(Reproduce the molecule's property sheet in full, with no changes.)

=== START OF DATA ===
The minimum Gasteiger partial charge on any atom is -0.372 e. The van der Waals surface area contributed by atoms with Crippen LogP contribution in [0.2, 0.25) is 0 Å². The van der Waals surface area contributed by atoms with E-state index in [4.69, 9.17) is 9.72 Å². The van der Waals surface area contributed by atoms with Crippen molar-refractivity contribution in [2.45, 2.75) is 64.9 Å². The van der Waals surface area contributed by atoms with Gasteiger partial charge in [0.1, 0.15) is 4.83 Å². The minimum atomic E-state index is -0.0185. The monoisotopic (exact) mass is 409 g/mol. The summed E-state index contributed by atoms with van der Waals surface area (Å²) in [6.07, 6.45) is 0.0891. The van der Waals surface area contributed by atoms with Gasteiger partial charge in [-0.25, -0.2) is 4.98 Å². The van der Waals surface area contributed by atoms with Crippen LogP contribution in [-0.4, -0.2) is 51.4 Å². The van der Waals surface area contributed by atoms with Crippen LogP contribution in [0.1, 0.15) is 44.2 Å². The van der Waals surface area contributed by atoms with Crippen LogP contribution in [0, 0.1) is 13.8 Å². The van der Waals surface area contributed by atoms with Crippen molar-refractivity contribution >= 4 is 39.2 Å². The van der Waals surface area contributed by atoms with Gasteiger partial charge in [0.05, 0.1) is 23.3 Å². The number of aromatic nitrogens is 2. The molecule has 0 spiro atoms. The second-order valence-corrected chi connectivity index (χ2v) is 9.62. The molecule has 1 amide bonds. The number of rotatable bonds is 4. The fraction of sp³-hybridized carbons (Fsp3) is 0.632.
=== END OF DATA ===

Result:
The minimum Gasteiger partial charge on any atom is -0.372 e. The van der Waals surface area contributed by atoms with Crippen LogP contribution in [0.2, 0.25) is 0 Å². The van der Waals surface area contributed by atoms with E-state index in [4.69, 9.17) is 9.72 Å². The van der Waals surface area contributed by atoms with Crippen molar-refractivity contribution in [2.45, 2.75) is 64.9 Å². The van der Waals surface area contributed by atoms with Gasteiger partial charge in [0.1, 0.15) is 4.83 Å². The minimum atomic E-state index is -0.0185. The monoisotopic (exact) mass is 409 g/mol. The summed E-state index contributed by atoms with van der Waals surface area (Å²) in [6.07, 6.45) is 0.0891. The van der Waals surface area contributed by atoms with Gasteiger partial charge in [-0.25, -0.2) is 4.98 Å². The van der Waals surface area contributed by atoms with Crippen LogP contribution in [-0.4, -0.2) is 51.4 Å². The van der Waals surface area contributed by atoms with Crippen LogP contribution in [0.1, 0.15) is 44.2 Å². The van der Waals surface area contributed by atoms with Crippen LogP contribution in [0, 0.1) is 13.8 Å². The van der Waals surface area contributed by atoms with Crippen molar-refractivity contribution >= 4 is 39.2 Å². The van der Waals surface area contributed by atoms with Gasteiger partial charge in [0.05, 0.1) is 23.3 Å². The number of aromatic nitrogens is 2. The molecule has 0 spiro atoms. The second-order valence-corrected chi connectivity index (χ2v) is 9.62. The molecule has 1 amide bonds. The number of rotatable bonds is 4. The fraction of sp³-hybridized carbons (Fsp3) is 0.632.